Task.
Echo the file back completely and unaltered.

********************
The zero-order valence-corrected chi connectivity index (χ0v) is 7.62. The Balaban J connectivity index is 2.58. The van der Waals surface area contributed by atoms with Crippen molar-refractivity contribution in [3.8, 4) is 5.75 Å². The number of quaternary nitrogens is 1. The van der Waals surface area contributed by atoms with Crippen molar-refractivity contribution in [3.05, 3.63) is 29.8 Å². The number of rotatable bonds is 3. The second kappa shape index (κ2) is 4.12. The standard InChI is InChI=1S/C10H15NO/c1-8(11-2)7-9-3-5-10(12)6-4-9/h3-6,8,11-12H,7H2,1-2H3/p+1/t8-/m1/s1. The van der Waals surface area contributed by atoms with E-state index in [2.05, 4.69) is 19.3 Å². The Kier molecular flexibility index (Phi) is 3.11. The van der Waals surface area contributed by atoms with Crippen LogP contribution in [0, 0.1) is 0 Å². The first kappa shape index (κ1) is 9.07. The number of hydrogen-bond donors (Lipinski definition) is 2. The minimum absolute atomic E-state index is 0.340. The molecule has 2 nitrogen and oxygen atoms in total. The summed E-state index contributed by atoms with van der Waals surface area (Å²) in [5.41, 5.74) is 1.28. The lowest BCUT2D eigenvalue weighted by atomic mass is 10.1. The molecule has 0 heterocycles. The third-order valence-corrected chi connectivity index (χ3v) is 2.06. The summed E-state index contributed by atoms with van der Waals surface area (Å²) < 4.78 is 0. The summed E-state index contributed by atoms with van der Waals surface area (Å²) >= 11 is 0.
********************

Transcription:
The zero-order valence-corrected chi connectivity index (χ0v) is 7.62. The Balaban J connectivity index is 2.58. The van der Waals surface area contributed by atoms with Crippen molar-refractivity contribution in [3.8, 4) is 5.75 Å². The number of quaternary nitrogens is 1. The van der Waals surface area contributed by atoms with Crippen molar-refractivity contribution in [3.05, 3.63) is 29.8 Å². The number of rotatable bonds is 3. The second kappa shape index (κ2) is 4.12. The standard InChI is InChI=1S/C10H15NO/c1-8(11-2)7-9-3-5-10(12)6-4-9/h3-6,8,11-12H,7H2,1-2H3/p+1/t8-/m1/s1. The van der Waals surface area contributed by atoms with E-state index in [2.05, 4.69) is 19.3 Å². The Kier molecular flexibility index (Phi) is 3.11. The van der Waals surface area contributed by atoms with Crippen LogP contribution in [0, 0.1) is 0 Å². The first kappa shape index (κ1) is 9.07. The number of hydrogen-bond donors (Lipinski definition) is 2. The minimum absolute atomic E-state index is 0.340. The molecule has 2 nitrogen and oxygen atoms in total. The summed E-state index contributed by atoms with van der Waals surface area (Å²) in [5.41, 5.74) is 1.28. The lowest BCUT2D eigenvalue weighted by atomic mass is 10.1. The molecule has 0 heterocycles. The third-order valence-corrected chi connectivity index (χ3v) is 2.06. The summed E-state index contributed by atoms with van der Waals surface area (Å²) < 4.78 is 0. The summed E-state index contributed by atoms with van der Waals surface area (Å²) >= 11 is 0.